The Committee of Inquiry (COI) which looked into the death of full-time national serviceman Liu Kai found that the Bionix driver involved in the event continued reversing despite repeated commands to stop, said Defence Minister Ng Eng Hen in Parliament on Monday (11 February).
He added that the police are now investigating into the communications between the Bionix crew, and whether this was affected by the equipment.
“The COI noted that the rear guide had repeatedly given the order for the driver to stop reversing through the intercom via his helmet. The COI noted that the intercom system was working earlier in the exercise. They have asked for an independent technical assessment report on whether the intercom system was working properly all the time,” said Dr Ng.
“In parallel, police investigations too are also focused on the communications between the Bionix crew, and whether this was affected by the equipment. This is an important point that needs to be resolved but we will have to await the outcome of police investigations.”
22-year-old CFC Liu died on 3 November last year after a Bionix vehicle that was moving away from simulated enemy fire reversed into the Land Rover that the full-time national serviceman was driving.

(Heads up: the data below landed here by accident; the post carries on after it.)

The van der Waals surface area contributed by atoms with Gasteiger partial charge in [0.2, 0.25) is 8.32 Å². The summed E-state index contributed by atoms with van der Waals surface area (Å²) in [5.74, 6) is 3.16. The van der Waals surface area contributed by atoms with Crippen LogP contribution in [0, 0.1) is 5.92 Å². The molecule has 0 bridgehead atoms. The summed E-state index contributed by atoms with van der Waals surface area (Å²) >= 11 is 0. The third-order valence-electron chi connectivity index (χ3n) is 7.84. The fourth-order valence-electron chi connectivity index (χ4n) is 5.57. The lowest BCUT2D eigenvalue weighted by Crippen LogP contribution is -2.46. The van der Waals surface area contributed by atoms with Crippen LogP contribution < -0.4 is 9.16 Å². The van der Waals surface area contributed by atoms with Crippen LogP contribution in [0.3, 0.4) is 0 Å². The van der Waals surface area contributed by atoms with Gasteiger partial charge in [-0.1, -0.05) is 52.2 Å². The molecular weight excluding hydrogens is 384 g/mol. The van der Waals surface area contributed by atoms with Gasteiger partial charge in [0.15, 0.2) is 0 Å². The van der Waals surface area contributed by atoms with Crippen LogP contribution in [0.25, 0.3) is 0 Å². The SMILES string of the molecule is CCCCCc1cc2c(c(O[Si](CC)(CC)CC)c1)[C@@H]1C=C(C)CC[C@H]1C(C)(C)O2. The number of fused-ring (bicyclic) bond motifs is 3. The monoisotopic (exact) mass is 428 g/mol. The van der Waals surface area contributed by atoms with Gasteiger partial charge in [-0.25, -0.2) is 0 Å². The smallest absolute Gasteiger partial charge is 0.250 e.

The COI was able to piece together a “detailed chronology” after gathering the Land Rover’s front camera and in-vehicle recordings of the incident and statements from multiple witnesses, said Dr Ng.
Dr Ng added that it will be the Attorney-General’s Chambers decision if there are grounds to prosecute any individual in the criminal courts regarding CFC Liu’s death. Even if there are no criminal actions taken, Dr Ng said the Ministry of Defence (MINDEF) will take disciplinary measures for lapses identified in the military court and provide updates on them.
At the moment, the servicemen involved in the incident have been redeployed to non-operational roles, and a series of safety measures have been included, he added.
The safety measures that the Defence Minister meant are installing additional emergency horn buttons and rear-view cameras in the Bionix armoured vehicles.
The COI’s investigations revealed that the Land Rover CFC Liu was driving was “short” of the safety distance of 30m stated in the training safety regulations (TSR) during its final position. While the Land Rover was initially not in the Bionix’s path when it reversed, but the vehicle had “drifted” in reversing and the driver made a slight steer to correct the drift. This brought it into the path of the Land Rover.
Sharing the details of the incident, Dr Ng told that on the unfortunate day, CFC Liu was assigned to drive a trainer, a Singapore Armed Forces (SAF) regular captain, who was the vehicle commander of the Land Rover.
CFC Liu and the trainer were following an assigned Bionix, whose crew consisted of four personnel – all full-time national serviceman – a vehicle commander, a Bionix specialist who was the rear guide, a driver and a gunner.